Considering a svo purchase

Discussion in '2.3L (N/A & Turbo) Tech' started by jdb3rd, Jan 11, 2012.


  1. jdb3rd

    jdb3rd Member

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    I've been considering picking up an SVO for daily driver use. Not sure what fair prices are for them though. If anyone has a link or any info that would be great. I'm not looking for anything mint just clean and reliable to drive regularly since my 88 GT is past the point of driving everyday and I'd like to have a fox to drive more regularly so I don't have to drive my powerstroke everyday or my beater escape all the time.
  2. 79'293stang

    79'293stang Active Member

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    They can range from 2-5k for a driver that may need some work. Regular maintenance is key on these cars to keep them reliable. I average 28-30mpg hw normally with a best of 32mpg.
  3. 91TwighlightGT

    91TwighlightGT Active Member

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    I don't know if an SVO is a great choice as a DD. You might be better off finding a four cylinder that can be converted to a Turbo.

    Here's why...

    1. The buy in for an SVO is going to be significantly higher than a run of the mill 2.3L N/A. Unless you are buying a real basket case, a moderately clean example still brings good coin.

    2. Finding some of the SVO specific parts can be very difficult. If you look at most of the SVO restorations, their biggest complaint has been finding replacement parts that are of decent quality.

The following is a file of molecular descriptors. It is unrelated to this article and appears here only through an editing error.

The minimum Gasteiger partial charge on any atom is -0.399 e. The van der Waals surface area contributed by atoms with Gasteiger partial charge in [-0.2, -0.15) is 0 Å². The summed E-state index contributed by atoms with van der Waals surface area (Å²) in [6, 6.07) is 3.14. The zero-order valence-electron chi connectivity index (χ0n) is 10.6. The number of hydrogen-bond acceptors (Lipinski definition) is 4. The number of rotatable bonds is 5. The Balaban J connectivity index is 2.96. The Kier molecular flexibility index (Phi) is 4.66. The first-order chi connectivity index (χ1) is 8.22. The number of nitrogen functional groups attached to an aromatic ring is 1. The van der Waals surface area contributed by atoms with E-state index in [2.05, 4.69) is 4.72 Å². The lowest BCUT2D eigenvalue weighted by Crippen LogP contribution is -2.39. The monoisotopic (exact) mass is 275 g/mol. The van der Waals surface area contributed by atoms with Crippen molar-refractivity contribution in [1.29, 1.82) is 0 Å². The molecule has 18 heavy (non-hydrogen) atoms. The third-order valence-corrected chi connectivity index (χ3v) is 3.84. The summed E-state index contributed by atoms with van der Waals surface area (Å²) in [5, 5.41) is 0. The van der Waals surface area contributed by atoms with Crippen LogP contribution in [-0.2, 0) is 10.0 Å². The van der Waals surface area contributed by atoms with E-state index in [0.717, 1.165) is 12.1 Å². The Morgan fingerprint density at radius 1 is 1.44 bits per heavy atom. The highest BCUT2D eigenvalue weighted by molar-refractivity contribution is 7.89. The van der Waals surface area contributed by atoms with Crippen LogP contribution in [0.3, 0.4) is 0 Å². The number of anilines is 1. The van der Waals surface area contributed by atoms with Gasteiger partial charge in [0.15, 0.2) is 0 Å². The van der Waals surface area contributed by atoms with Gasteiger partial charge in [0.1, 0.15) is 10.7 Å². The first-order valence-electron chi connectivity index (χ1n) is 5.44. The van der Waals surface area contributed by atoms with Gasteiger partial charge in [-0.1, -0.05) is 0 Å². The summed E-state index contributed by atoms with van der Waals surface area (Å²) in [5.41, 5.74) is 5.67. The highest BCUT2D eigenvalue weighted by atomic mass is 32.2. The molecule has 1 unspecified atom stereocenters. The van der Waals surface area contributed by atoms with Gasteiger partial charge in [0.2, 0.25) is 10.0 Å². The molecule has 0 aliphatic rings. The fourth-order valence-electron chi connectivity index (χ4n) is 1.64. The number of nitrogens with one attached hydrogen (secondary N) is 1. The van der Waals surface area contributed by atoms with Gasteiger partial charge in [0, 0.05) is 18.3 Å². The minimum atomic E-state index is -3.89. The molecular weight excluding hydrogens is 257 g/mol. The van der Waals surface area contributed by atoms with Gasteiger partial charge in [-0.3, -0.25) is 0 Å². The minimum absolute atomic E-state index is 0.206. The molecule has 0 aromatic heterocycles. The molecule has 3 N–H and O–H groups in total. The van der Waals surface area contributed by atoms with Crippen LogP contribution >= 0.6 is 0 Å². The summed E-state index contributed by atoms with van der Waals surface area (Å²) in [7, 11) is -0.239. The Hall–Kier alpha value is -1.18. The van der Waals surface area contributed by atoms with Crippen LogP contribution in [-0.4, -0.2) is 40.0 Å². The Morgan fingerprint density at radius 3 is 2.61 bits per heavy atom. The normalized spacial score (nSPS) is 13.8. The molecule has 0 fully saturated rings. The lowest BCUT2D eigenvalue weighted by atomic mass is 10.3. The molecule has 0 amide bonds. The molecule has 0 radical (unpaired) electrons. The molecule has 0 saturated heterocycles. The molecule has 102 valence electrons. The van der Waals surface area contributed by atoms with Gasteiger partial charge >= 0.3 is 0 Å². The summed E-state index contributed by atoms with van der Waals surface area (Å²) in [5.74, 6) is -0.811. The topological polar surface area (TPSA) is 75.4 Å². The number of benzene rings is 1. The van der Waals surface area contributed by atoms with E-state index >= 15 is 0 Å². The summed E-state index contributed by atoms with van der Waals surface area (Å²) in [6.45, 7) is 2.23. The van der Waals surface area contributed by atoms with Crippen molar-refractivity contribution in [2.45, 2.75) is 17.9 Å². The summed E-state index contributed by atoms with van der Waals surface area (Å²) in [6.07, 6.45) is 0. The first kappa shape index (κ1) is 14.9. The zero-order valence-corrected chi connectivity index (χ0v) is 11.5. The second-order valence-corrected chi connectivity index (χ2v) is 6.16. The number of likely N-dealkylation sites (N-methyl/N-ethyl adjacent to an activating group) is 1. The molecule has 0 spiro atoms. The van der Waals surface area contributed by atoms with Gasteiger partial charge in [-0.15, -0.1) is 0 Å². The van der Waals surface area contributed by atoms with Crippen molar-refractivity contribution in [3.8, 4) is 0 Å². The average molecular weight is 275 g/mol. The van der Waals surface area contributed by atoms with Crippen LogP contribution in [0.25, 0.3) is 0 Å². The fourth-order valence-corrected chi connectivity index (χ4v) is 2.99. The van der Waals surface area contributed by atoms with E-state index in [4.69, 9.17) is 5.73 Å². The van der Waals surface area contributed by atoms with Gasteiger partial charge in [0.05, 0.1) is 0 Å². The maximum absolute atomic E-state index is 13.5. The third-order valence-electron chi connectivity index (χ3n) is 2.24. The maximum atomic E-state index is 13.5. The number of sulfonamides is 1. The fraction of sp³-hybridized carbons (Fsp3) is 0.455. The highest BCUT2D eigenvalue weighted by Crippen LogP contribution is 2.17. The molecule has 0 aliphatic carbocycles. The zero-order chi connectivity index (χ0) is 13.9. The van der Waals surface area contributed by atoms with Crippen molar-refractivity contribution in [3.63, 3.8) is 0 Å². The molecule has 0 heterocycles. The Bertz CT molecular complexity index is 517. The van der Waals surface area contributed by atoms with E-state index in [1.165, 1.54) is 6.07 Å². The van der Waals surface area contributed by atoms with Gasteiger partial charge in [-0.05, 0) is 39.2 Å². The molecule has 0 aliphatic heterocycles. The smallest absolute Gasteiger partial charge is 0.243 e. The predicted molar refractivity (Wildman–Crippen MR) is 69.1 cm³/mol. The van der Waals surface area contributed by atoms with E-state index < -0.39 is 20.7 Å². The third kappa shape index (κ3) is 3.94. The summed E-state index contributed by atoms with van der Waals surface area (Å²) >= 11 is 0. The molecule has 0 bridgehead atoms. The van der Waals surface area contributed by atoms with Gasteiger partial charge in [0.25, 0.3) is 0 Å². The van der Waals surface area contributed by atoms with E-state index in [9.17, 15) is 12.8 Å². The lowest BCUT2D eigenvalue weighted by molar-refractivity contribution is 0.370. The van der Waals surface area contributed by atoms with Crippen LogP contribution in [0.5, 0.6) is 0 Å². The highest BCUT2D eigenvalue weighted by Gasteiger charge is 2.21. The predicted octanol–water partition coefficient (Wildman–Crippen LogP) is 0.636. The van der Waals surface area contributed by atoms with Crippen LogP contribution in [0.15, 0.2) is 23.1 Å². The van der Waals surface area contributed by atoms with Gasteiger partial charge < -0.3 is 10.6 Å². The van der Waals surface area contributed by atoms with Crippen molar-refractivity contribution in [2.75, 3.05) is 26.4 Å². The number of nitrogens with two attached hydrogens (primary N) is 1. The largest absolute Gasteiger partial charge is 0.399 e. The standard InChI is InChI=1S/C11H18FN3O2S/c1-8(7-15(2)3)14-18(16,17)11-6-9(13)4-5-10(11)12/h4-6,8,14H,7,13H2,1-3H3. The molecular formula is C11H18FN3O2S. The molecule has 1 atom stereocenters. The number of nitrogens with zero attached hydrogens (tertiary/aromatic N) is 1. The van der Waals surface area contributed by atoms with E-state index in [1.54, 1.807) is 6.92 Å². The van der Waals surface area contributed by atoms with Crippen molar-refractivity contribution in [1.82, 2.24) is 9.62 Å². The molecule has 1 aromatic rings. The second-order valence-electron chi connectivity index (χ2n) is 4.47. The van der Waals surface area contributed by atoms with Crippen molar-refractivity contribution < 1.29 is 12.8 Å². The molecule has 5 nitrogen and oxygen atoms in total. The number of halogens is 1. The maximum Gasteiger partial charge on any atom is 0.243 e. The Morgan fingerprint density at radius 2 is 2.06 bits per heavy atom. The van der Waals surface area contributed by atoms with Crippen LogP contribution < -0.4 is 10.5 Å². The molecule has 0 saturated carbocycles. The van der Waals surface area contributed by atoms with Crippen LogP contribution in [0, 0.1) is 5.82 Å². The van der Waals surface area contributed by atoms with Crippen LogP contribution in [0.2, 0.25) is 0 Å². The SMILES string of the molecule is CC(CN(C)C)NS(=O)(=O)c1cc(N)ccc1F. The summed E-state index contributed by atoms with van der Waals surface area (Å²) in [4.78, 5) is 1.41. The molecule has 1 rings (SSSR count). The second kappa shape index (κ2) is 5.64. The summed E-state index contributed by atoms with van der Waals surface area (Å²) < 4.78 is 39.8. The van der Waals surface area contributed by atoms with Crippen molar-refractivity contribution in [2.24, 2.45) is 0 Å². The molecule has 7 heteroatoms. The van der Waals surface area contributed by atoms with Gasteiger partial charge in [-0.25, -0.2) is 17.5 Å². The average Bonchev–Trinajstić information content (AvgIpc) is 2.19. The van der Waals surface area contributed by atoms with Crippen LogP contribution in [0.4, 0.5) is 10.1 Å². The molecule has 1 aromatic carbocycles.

http://www.svoca.com/history/svo_history.html

    From this article...

    Interior: There were many unique interior items that were unique to the SVO such as the leather wrapped steering wheel with the SVO logo on the horn pad, suede effect dash panels, unique cloth material for door panels, left footrest, automatic transmission brake pedal to facilitate heel to toe shifting, 140 mph speedometer, although there were no numbers past 85, and an 18 PSI boost gauge. Charcoal was the only interior color available. The articulated seats manufactured by Lear /Siglar featured oversized side bolsters with pump up lumbar supports and utilized the same material as the door panels.


    Exterior: The body was not to be left out, as there were many unique exterior features such as, fender flares also know as spats, sail panels behind the quarter glass, tail lights that would later be used on the 93 Cobra, wrap around front fascia panel, single front headlamps, narrow body side moldings and the two most obvious SVO trademarks, the bi-wing rear spoiler and the hood with the functional hood scoop to force air through the intercooler.


    So, don't get me wrong, the SVO is a neat car in a lot of ways, but I am just not sold on buying one to essentially use as a beater, because they aren't really cheap enough or plentiful enough to deal with the day to day grind. The parts for the other 2.3L cars are generic, far more available, and a turbo swap can be done with relative ease.
  4. jdb3rd

    jdb3rd Member

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    thanks for the info. To be honest I didnt really consider converting a regular 4-banger. My Gt gets 26 mpg on the highway with a stroker and trick flow top end with 3:73 gears thanks in large part to my 6-speed I'm sure.

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